Wednesday, August 6, 2014

Hellblazer by Jamie Delano issue #5

I was perturbed with what I just read. I still can't find the words since yesterday but I'm going to have to suck it up and start reviewing because I feel like I'm losing momentum here. As far as first impressions go, I thought this issue (When Johnny comes marching home) was interesting but otherwise quite exhausting and confusing to get through.  It's not even the premise itself that made it hard for me to wrap my head around it. I actually adore stories on the psychological effects of warfare on soldiers especially the distress that comes from the aftershocks of committing inhumane and violent actions that they justify as mere by-products of war. In that sense, this issue should have been a great read for me. In some parts, it was. But for some other parts, it just became irritatingly confounding.

I can't help but feel immensely disconnected from what I was reading. Delano's prose is top-notch descriptive and vivid as always but I can't bring myself to care about what happens to the characters, not even the soldiers with their PTSD whom I do feel sorry for. But again, it didn't seem enough because I wasn't sure what the direction or message of this issue were. I was grasping on straws the entire time. I knew what I was witnessing was tragic and it was unfolding in such a solemn way that I would have been more moved if I understood why it was happening. I supposed we will get some enlightenment on the later issues after this because I believe even Constantine himself is confused as fuck.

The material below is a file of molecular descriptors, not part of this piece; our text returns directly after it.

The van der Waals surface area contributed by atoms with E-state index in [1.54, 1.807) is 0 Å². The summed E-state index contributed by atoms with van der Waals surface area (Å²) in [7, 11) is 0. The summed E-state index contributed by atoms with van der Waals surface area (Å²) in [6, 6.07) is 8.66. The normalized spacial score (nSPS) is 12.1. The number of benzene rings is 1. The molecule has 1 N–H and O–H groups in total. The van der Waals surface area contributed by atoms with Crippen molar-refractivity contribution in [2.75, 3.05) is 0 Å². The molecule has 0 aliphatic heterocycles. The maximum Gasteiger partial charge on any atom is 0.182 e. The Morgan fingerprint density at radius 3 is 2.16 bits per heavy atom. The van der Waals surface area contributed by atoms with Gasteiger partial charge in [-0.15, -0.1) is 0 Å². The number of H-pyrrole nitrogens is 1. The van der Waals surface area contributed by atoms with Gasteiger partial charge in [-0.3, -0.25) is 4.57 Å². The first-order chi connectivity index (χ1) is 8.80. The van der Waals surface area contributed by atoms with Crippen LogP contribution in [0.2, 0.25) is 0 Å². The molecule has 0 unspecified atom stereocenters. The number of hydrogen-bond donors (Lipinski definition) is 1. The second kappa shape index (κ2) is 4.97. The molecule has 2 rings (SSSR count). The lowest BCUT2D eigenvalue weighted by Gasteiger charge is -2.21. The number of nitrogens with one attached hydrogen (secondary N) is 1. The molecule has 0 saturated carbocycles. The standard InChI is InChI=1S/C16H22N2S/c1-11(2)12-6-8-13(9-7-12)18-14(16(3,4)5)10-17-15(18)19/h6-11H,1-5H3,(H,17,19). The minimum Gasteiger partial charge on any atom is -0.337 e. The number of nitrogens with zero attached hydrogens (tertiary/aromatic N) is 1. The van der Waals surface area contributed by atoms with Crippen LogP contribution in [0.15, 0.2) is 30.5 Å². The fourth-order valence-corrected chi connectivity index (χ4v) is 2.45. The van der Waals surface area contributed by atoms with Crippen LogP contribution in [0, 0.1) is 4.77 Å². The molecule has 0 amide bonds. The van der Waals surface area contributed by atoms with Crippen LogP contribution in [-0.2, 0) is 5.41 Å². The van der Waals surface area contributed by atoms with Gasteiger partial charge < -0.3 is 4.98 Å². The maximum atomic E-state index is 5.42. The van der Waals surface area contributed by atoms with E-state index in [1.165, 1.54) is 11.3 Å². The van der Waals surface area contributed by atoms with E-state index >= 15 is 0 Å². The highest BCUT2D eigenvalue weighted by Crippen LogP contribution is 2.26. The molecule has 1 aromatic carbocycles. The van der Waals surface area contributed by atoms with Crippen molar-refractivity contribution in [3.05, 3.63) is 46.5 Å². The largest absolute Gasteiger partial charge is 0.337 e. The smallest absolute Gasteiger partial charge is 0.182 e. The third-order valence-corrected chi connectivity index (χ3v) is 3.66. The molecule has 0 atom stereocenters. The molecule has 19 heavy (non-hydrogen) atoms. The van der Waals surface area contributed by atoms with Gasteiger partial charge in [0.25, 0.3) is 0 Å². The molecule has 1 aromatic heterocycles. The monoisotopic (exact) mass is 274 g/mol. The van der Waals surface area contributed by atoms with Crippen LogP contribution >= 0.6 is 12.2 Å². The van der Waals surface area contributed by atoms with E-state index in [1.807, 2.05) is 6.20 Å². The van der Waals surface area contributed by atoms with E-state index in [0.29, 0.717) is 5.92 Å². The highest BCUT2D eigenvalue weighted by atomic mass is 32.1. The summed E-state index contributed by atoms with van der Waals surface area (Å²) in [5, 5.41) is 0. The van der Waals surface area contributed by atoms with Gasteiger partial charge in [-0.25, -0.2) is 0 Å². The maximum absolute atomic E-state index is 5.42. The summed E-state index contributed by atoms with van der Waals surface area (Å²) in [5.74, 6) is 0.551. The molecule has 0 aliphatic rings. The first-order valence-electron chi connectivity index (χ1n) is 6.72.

And this brings me to my next point. John Constantine didn't take any active role for this story and such inaction serves a bigger purpose, apparently. He was merely an observer like he's in some sort of wild-life documentary where he cannot interact or intervene which means that while all this gruesome things were happening around him, he made a decision not to interfere. The most extreme portrayal of which is when he watched a deranged husband rape his own wife. John hid in view and didn't make a sound. That was pretty cold no matter how understandable his motives were by not stopping it. It would have been agonizing for anyone in that situation but I think John was actually skilled in distancing himself from this sickening environment. I perfectly understood why he did it, though. I suppose he was gathering intel and he needed to see for himself the gravity and measure of what he is up against, these Resurrection Crusaders as they call themselves.

I think I'll rate this the lowest from what I read so far because there was enjoyment or pleasure while reading. I also wasn't sure I also liked the way John was characterized here even if it was a logical direction.

RECOMMENDED (sort of): 6/10

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